By Dr. Mark Creech
Maxine Marsolini says in Blended Families, “Revisiting the past…is a privilege. When we look at it as a healthy thing, we are able to appreciate what it has to offer. It brings defining insight to the present.” 
Such defining insight was exactly my experience recently when reading a sermon written by the late Southern Baptist, J.D. Grey, titled, A Christian in Spite of Everything. The message was written 57 years ago.
In it, Grey chooses for his text a rather obscure passage by the Apostle Paul, which he defines as a “bright gem of Christian encouragement in a setting of pure gold.” The text, Philippians 4:22, reads: “All the saints salute you, chiefly they that are of Caesar’s household.”
Grey points out that the epistle of Philippians was written by the Apostle while he was in a prison near the imperial palace in Rome and during the reign of Nero. Nero was despotic, ruthless, and the most corrupt of Roman emperors. He burned a large portion of the city of Rome and then blamed it on the followers of Christ to turn suspicion away from himself. Persecution of believers was intense during his reign. Nero would illuminate his grounds at night by burning Christians. In the text, says Grey, Paul makes a salutation on behalf of a group of believers living in the palace of this cruel emperor.
“If a person could be a Christian and live in the palace of this despotically cruel and inhuman ruler, Nero, one could be a Christian anywhere in the world,” says Grey.
Grey continues by touching on some areas; I believe need to be reinforced in our own day – a time when his sermon, seems more relevant than when it was first delivered in 1959.
“Now to begin with,” he writes, “in looking at the matter of being a Christian in spite of everything, let us remind ourselves over and over again that it is not now, it never has been, and it never will be an easy thing to be a Christian of the right sort.”
“God has not promised us that we shall be ‘carried to the skies On flow’ry beds of ease, while others fought to win the prize And sailed thro’ bloody seas.’ The Master well reminds us in the Sermon on the Mount, in Matthew 7:14, that ‘strait is the gate, and narrow is the way which leadeth to life, and few there be that find it.’ No, we are not going to have an easy time living the Christian life. The devil is going to see that our way is rough. A Christianity that is of the right sort – in other words, the sort that is genuine, the kind that is New Testament Christianity – will call upon us to bear crosses and to ‘endure hardness, as a good soldier of Jesus Christ,’” says Grey.
Grey’s words throw light on the easy Christianity of too many professing Christians today, which is more reflective of the world’s values than the counter-cultural principles advocated by the life of Jesus and the Scriptures.
They are reminiscent of another great orator, John Henry Jowett, who once admonished, “The multitude is not sick of Jesus; it is only sick of his feeble and bloodless representatives. When once again a great church appears, a church with the Lord’s name in her forehead, a church with fine muscular limbs, and a face seamed with the marks of sacrifice, the multitude will turn their feet to the way of God’s commandments.”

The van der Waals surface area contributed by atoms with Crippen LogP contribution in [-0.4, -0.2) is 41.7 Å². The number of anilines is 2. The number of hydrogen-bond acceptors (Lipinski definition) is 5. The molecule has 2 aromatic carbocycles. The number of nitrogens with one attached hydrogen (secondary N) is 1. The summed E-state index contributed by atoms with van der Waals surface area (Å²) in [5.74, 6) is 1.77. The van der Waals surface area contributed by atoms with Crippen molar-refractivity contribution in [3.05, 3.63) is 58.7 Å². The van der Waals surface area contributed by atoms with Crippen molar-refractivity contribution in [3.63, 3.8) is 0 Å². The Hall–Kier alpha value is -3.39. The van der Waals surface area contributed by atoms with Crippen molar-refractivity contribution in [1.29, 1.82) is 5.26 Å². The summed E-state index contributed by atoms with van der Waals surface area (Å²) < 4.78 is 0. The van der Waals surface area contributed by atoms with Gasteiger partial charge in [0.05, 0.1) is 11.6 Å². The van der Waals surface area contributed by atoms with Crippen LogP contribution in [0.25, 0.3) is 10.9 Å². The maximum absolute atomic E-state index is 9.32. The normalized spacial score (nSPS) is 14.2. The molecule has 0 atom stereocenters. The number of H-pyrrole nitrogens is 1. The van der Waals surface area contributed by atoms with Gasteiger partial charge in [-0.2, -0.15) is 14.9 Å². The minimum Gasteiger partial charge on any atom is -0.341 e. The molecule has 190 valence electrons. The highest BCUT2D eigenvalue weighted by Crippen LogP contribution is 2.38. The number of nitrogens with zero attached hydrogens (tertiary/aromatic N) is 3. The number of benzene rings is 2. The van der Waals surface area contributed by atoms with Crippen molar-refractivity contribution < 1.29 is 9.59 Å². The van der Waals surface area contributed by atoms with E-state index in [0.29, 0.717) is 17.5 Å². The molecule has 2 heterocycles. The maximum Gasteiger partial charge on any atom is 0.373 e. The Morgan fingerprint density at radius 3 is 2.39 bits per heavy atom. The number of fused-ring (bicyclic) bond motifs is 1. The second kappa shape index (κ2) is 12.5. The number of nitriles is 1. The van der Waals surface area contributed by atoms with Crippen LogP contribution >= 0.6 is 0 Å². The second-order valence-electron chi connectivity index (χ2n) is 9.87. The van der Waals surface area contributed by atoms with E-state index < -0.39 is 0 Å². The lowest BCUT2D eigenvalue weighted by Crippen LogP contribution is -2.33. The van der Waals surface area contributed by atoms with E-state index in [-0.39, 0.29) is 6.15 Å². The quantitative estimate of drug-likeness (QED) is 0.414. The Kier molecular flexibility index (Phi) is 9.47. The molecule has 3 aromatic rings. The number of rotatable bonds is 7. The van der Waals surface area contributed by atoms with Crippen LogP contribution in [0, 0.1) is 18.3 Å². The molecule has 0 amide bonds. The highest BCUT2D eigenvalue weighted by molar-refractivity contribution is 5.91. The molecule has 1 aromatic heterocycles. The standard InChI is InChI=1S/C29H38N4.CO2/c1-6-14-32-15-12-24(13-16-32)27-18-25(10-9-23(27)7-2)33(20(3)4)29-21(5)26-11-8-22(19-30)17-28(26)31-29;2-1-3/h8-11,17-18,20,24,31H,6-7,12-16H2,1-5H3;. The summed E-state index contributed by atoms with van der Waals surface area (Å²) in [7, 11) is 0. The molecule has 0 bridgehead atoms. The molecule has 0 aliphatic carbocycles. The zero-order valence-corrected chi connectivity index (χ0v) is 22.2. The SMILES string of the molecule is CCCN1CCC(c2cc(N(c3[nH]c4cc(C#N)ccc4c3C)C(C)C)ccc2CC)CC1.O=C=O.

Grey adds that if we are to be Christians, made of the same cloth, as those who lived in Nero’s palace, we will have to expect ridicule. “Ridicule is often the devil’s most effective weapon,” he says.
The saints in Caesar’s palace likely faced it every day. Grey argues:
“I doubt not that they were told over and over again, ‘Why, this illiterate carpenter of Nazareth was nothing but a deceived maniac who had great obsessions of grandeur. He met death himself. Many of his followers have been killed. This which he has started will soon play out; why waste your time with it?’ And I can see those Christians going on their way, smiling at their critics, but turning their tear-stained faces toward the risen Christ and pledging him anew their deepest loyalty and devotion. They evidently had as their motto the words of the wise poet who said, ‘Go on thy quiet way; God is thy Judge – not they; fear not! Be strong!’”
Constantly I am in conversations or circumstances indicative of fellow believers who are not willing to pay the price of an authentic Christian profession. They want to be admired and popular. They don’t want to be perceived as unacademic, judgmental, intolerant, bigoted or unloving. They are paralysed by the fear of ridicule and consequently have become impotent for kingdom work.
Lastly, Grey says the Christians living in Nero’s palace were a subdued people. They had been brought from Roman provinces around the world, serving in various capacities, but they had all been vanquished in conquest. “Yet, they did not give up their faith in Christ when they had been brought into subjection to an earthly ruler. And today, regardless of who your superior may be in any of life’s complex relationships, dare to be true to Jesus; dare to live the Christian life in spite of anything and everything that may come,” charges Grey.
In a day when the culture grows increasingly hostile to a genuine Christian witness, Grey’s sermon, a voice from almost six decades ago, reminds us of those principles of faith that are timeless. For fellow warriors, who have observed true religion failing and the light going out in our society, for those who have felt our sword has not been long enough for the struggle, let us simply put another step to our sword.
As Grey concluded, “Put more power, put more sacrifice into your faith.”
 The Complete Guide to Christian Quotations: An Indespensible Resource for Writers, Pastors, Teachers, Students – and Those Who Loves Books. Uhrichsville, OH: Barbour Publications, 2011. Pg. 333
 Harbour, Brian L. From Cover to Cover. Nashville, TN: Broadman, 1982.
All J.D. Grey quotes from: Brown, Henry Clifton. Southern Baptist Preaching. Nashville: Broadman, 1959. Pgs. 77-81